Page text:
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Culture Study Year 6: Ties That Bind, Ties That Break

Comparing and contrasting three different cultures via Lit Circles books.

Chinese Traditions: Foot Binding

Foot Binding: The practice of foot binding began in China in the tenth century, and lasted for about a thousand years. It entailed pressing a young girl's toes against the bottom of her foot. Then a cotton bandage was tightly wound around the foot from the toes to the ankle. This incredibly painful procedure eventually resulted in feet that were about three inches long. More information.

Chinese Traditions: Family Compound

Upper Class Chinese Family's Compound: There may be as many as fifty rooms in this huge building surrounded by a wall. Grandparents lived in one set of rooms. Their grown sons and their wives and children lived in their own clusters of rooms. Each family had its own private courtyard, and space for servants. Families would visit each other's rooms and gardens. The compound had a family school, with a male teacher hired by one of the adult men. Girls would be married off, to become daughters-in-law in other compounds. Sons would marry and raise their own children in the same family home.

Chinese folktales

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Map of China


Traditional Chinese Rhyme

At one year old, she cries and cries

At two years old, she's full of smiles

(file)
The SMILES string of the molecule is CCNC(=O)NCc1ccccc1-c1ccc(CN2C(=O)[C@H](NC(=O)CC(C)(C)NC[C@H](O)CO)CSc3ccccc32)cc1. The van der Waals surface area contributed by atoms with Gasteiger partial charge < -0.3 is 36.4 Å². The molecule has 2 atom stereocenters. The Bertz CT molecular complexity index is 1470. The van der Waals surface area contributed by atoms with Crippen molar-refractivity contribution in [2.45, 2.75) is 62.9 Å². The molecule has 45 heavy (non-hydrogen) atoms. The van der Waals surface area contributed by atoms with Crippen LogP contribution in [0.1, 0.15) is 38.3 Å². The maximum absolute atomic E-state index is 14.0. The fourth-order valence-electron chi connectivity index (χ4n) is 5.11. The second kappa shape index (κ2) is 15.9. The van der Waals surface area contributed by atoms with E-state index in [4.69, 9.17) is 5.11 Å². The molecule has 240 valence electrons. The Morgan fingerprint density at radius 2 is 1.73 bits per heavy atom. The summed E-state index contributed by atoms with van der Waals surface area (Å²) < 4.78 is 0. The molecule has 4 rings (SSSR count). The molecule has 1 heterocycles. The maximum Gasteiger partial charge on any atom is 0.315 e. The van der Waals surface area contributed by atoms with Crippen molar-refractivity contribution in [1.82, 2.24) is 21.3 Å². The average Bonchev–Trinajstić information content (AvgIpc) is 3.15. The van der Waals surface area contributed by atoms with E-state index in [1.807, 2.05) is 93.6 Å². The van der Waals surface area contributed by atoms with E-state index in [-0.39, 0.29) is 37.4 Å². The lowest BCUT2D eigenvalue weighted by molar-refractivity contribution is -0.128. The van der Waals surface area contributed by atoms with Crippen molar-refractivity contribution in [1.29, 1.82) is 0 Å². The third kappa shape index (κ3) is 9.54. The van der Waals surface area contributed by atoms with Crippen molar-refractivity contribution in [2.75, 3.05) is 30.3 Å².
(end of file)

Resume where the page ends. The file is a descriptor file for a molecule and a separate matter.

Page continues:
At three years old, she chops the wood

At four years old, she weaves hemp fiber

At five years old, her feet are bound

At six years old, she embroiders flowers

At seven years old, the matchmaker comes

At eight years old, she gets engaged

At nine years old, her hair is braided

At ten years old, she gets married

At eleven years old, she has a baby 

-Traditional Chinese nursery rhyme (Source: LOTUS, a video produced by Direct Cinema Limited)


Chinatown San Francisco

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Some of the words in Ties That Bind, Ties That Break might not be familiar and you may need to look up their meaning:

lilting (p. 8), grimace (p. 20), fastidious (p. 27), looting (p. 35), lamented (p. 41), agility (p. 41), insolence (p. 73), lethargy (p. 77), concubine (p. 81), impertinent (p. 100), and impudence (p. 115).

About the Author

Lensey Namioka was born in Beijing and moved to Nanjing as a child. Her family fled China when the Japanese invaded in 1937, living first in Hawaii, then in Cambridge, Massachusetts. She went to college at UC Berkeley, and taught mathematics for several years. Then, on a trip to Japan, she became fascinated with samurai, and wrote a series of books about them as well as a series about a Chinese family dealing with assimilation to American life. To date, she has written more than 20 novels.

Quick Links

China - food, family, religions, celebrations

One Child Policy Ended

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Chinese Legacy